Aug 15, 2012 7:55 PM by Matt Stafford
The U.S. Forest Service is moving into its second phase of the plan to restore land for the Waldo Canyon Fire burn area, but in the process several favorite trails remain closed to the public.
Mark Koenig last hiked Blodgett Peak in May.
"It was a beautiful hike; really enjoyed it," says Koenig.
He's not getting a chance to hike it again on this trip.
"It really breaks your heart because it is a beautiful place," says Koenig. "There were a lot of people using this park and now they don't know when they'll be able to get back."
"People have their habits and they want to get back in there," says Susan Davies, executive director of the Trails and Open Space Coalition.
Habits or not; for now trails inside and the entire burn perimeter are closed to the public.
"Blodgett Peak Open Space as well as Mountain Shadows Open Space and Foothills Trails," lists Davies. "Those three properties were affected."
That's in the city limits; 179 acres of trails and open space affected in all, 20 percent of it severely burned.
Other trails in the county are closed too.
"The ones with the most interest are the trails right around Rampart Reservoir and the Waldo Canyon Trail," explains Rob Deyerberg, a fire information officer with the US Forest Service. Like the others, they remain closed while work continues.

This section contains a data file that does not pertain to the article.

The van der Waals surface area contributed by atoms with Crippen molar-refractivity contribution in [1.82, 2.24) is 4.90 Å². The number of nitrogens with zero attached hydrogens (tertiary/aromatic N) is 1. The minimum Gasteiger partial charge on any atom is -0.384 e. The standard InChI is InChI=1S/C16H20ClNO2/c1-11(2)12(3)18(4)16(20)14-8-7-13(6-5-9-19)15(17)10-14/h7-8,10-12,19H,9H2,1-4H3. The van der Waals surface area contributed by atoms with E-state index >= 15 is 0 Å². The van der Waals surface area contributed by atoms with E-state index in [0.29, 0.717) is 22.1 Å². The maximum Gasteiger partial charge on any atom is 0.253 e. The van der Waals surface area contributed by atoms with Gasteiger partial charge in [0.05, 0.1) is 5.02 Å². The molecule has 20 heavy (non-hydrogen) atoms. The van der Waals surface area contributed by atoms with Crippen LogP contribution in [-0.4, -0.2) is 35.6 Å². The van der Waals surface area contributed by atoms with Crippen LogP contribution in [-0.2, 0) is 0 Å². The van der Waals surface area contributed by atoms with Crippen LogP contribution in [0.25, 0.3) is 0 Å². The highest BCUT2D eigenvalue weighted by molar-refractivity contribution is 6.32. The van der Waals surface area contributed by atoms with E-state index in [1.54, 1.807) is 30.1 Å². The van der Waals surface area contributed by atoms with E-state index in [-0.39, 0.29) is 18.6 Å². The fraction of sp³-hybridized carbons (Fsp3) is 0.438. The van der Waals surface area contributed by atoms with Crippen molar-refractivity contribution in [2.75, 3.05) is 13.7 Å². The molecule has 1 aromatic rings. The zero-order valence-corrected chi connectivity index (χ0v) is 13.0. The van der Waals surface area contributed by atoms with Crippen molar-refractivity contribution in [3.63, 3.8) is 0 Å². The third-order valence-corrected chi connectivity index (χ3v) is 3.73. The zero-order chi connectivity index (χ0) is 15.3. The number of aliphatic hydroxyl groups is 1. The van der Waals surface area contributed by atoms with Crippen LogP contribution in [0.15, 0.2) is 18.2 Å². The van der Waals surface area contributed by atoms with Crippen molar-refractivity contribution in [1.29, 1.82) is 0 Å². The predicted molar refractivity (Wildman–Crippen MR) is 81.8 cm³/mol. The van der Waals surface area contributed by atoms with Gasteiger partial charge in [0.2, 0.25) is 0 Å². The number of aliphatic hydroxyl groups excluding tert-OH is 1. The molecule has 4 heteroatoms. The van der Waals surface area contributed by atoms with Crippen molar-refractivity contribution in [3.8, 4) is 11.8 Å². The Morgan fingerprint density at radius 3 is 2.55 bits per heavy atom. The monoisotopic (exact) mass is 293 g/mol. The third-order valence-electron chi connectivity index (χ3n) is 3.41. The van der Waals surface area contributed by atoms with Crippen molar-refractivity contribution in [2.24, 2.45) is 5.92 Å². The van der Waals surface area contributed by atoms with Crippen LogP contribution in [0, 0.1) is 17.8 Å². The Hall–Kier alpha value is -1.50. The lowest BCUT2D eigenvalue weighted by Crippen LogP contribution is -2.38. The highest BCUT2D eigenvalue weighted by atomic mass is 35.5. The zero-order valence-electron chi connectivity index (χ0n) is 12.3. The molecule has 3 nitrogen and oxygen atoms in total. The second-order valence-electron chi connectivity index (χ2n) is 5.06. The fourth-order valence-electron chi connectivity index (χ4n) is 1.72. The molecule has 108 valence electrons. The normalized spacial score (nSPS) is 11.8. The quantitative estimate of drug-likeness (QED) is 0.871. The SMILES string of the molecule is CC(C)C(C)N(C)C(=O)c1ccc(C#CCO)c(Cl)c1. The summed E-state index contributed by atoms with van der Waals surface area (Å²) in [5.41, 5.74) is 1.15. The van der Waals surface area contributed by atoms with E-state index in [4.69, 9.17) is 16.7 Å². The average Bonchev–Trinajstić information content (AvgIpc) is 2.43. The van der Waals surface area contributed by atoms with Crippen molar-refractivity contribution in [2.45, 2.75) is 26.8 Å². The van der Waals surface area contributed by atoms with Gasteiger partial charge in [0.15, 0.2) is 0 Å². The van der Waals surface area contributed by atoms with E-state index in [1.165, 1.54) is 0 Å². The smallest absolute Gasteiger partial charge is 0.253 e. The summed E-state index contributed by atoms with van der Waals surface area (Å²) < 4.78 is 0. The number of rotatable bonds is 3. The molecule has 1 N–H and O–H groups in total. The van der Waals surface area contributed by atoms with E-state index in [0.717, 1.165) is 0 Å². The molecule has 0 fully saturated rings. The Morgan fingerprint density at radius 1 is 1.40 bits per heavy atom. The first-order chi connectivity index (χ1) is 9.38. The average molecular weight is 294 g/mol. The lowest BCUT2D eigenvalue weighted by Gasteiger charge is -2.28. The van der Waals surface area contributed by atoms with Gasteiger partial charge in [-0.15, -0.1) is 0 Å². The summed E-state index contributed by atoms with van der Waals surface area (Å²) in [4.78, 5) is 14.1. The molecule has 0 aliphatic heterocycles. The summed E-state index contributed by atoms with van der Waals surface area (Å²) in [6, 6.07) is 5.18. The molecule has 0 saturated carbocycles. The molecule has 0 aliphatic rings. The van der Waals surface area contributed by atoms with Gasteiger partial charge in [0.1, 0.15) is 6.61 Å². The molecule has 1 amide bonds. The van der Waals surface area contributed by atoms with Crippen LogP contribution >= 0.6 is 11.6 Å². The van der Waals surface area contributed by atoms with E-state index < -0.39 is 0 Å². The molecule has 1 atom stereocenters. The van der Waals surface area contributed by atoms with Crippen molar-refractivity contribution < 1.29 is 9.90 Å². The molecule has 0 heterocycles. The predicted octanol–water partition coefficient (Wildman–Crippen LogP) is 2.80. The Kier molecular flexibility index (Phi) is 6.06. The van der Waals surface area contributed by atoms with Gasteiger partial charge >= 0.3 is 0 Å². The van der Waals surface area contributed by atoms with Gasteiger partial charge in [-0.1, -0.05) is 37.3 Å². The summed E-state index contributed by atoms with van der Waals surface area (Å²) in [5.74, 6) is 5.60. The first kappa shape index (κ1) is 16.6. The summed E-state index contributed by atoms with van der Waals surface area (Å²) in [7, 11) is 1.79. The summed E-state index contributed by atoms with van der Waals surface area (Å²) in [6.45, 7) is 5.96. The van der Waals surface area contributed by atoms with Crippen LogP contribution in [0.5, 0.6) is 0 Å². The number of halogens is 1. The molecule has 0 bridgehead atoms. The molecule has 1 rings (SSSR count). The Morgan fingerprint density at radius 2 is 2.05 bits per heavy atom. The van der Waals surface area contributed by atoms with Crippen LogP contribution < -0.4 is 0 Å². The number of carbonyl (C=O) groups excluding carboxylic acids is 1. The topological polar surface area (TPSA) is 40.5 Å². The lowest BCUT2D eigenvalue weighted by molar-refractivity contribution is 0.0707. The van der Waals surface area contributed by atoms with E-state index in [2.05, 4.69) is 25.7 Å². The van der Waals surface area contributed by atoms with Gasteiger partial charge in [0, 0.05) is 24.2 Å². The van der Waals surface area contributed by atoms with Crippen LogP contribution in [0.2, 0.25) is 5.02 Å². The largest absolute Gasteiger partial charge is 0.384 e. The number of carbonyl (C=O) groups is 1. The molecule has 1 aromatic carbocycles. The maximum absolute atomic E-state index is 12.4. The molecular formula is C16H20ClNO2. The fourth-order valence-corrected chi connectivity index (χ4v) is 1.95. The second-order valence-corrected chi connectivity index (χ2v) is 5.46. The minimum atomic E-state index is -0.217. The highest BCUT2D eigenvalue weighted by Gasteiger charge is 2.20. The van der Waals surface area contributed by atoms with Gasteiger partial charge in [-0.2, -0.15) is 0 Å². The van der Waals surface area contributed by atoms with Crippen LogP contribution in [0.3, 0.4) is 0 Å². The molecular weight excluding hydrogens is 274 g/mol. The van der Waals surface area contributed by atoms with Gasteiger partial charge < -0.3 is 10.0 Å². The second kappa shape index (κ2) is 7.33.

"This is actually the second phase of rehabilitation and restoration," says Deyerberg.
The first stage was repairing fire lines. Now the Waldo Canyon Burned Area Emergency Response (BAER) team is protecting from erosion. Air drops of mulch are scheduled for the week of August 27th; they're designed to help the vegetation to grow and hold in the ground.
Some of it will be dropped around Rampart Reservoir.
"Then some of these other areas really help to protect the various homes and properties right in Colorado Springs itself," says Deyerberg, pointing on the map to places in the foothills on Colorado Springs' west side.
Another area receiving the mulch drops will be in places along State Highway 24.
When will the trails reopen?
"It could be several months or much longer," says Deyerberg.
"Yes, we don't have Waldo Canyon, and we can't get up into Blodgett, but we have so many other fabulous regional parks and trails to use while we wait for these to become whole again," says Davies.
When the "all clear" to go back in the burned area comes from the Forest Service, volunteer groups are already set to go to work. They're called "friends" of the trails and open spaces; if you'd like to get involved you can find out more information by clicking here.